Rate Setting Process is Customer Driven and Community Focused
EWEB’s Board of Commissioners is considering rate changes to help maintain reliable utility services and fund critical investments in Eugene’s water and electric infrastructure.Find Out More
National Preparedness Month: Older adults take control in 1, 2, 3
We know older adults can face greater risks when it comes to the extreme weather events and emergencies we face, especially if they are living alone, are low-income, have a disability, depend on electricity for medical needs, or live in rural areas.Find Out More
How does EWEB recover the costs of serving customers
Here’s an overview of the three primary ways EWEB recovers the costs of serving customers and generates the funds needed to keep the power on and the water flowing.Find Out More
Please join your neighbors in reducing energy use today
With excessive temperatures and wildfire conditions affecting power generation across the region, EWEB is encouraging customers to safely conserve power.Find Out More
Stay cool during extreme heat events
With temperatures forecasted to reach over 100 degrees over the next several days, we've prepared some tips and tricks to help you stay cool.Find Out More
Women in STEM: Meet the woman responsible for managing our wholesale energy agreements to ensure we meet our customers energy needs
Megan Capper, the Energy Resource Manager at EWEB, began her career working in economics at BPA before joining the power planning department EWEB, ensuring we can meet the energy needs of our our customers today, tomorrow and 20 years from now.Find Out More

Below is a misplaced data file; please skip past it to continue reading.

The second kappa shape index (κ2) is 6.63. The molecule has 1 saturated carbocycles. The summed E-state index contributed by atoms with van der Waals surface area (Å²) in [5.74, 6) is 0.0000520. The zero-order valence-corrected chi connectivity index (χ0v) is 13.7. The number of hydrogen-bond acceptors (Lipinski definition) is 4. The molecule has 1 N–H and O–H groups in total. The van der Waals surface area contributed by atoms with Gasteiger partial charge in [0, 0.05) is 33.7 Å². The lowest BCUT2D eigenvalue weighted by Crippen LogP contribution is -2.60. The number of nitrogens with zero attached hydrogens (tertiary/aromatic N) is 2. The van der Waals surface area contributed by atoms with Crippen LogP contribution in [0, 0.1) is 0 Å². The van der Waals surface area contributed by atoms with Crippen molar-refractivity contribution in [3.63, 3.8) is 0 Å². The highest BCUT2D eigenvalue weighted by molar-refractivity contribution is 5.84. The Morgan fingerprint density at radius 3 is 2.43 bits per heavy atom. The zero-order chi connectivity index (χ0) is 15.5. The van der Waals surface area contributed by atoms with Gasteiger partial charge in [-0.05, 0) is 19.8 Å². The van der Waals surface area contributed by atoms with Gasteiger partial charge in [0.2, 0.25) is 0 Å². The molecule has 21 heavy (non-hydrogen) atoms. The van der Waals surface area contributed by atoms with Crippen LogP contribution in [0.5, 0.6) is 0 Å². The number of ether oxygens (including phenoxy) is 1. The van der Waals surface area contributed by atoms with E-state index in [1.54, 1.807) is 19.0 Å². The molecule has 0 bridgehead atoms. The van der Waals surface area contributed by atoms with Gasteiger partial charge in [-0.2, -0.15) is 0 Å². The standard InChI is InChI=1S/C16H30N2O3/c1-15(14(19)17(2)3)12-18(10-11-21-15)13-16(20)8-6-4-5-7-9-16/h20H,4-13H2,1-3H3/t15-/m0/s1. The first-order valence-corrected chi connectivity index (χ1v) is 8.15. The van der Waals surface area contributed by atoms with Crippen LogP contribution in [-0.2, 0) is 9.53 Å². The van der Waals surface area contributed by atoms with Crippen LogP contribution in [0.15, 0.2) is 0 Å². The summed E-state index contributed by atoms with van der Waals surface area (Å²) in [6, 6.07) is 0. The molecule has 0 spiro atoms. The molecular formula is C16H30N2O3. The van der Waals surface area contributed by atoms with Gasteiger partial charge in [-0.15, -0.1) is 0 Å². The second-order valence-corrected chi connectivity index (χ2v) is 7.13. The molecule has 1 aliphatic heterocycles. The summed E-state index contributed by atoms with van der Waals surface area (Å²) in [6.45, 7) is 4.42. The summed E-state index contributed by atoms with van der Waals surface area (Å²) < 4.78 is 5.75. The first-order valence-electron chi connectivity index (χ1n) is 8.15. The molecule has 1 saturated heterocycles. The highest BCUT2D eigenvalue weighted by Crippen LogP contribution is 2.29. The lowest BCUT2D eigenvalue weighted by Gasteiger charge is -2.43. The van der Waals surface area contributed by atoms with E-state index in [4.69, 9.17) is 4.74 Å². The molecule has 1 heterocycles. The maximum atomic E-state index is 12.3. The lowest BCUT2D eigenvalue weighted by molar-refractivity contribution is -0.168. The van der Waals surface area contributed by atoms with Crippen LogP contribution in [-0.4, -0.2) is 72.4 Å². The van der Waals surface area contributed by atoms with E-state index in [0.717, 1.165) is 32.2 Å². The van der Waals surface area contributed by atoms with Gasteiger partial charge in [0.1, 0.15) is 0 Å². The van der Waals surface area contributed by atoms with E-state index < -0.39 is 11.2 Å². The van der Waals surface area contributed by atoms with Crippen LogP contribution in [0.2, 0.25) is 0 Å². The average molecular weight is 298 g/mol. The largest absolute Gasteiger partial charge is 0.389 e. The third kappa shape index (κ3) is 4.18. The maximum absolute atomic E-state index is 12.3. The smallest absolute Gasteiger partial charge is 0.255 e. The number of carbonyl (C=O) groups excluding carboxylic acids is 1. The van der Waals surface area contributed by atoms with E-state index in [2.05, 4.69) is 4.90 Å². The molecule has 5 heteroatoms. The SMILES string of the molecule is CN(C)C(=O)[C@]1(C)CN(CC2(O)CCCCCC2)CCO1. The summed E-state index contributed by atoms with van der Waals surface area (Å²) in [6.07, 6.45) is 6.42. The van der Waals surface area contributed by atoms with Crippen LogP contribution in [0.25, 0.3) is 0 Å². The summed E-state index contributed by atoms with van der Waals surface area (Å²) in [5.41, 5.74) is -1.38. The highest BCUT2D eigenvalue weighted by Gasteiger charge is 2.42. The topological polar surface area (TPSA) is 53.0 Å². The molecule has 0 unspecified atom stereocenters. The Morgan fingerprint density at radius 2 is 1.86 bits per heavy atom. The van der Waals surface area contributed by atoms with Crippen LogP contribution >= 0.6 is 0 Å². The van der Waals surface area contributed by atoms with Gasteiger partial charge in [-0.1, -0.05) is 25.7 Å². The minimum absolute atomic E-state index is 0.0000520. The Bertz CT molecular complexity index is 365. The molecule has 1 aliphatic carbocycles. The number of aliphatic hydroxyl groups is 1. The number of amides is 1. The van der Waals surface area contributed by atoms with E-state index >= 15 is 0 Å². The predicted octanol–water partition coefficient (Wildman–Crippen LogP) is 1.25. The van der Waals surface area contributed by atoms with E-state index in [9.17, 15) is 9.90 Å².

Substations – The resilient spine of EWEB’s electric system
The substation redundancy ensures reliable power continues to flow to homes and businesses despite unexpected equipment failures and routine maintenance.Find Out More
Trends that are impacting your utility rates
Needed infrastructure investments and rising costs of operations will require increases in the price of water and electric services.Find Out More
Wildfire season is here – tips and safety precautions
Temperatures are heating up with weather forecasts anticipating temperatures up to 99 degrees in Eugene and the surrounding areas on the 4th of July.Find Out More
Currin Substation - the origin of the name
Hugh Currin was hired as an engineer at EWEB in 1923. Later, he became the chief engineer for the utility.Find Out More
Electric vehicles benefit customers and the community
The rising cost of gasoline and growing consequences of climate change are driving more and more people to look for alternatives to gas-powered vehicles. And EVs offer benefits that go beyond the gas pump.Find Out More
EWEB preparing for expected surge in electric vehicles
Electric vehicle (EV) sales are poised to skyrocket in the years ahead as technology improves, more models hit the market, prices fall and regulations limit the sale of gas-powered vehicles. And EWEB is preparing for this surge.Find Out More
EWEB programs make electric mobility more accessible
Electric mobility seems to be everywhere these days, but does availability equal accessibility? Here at EWEB we’ve determined that the answer is ‘no’ and are working to bridge that gap through EV car shares, community grants and electric bike rebates.Find Out More
Lead Green annual summary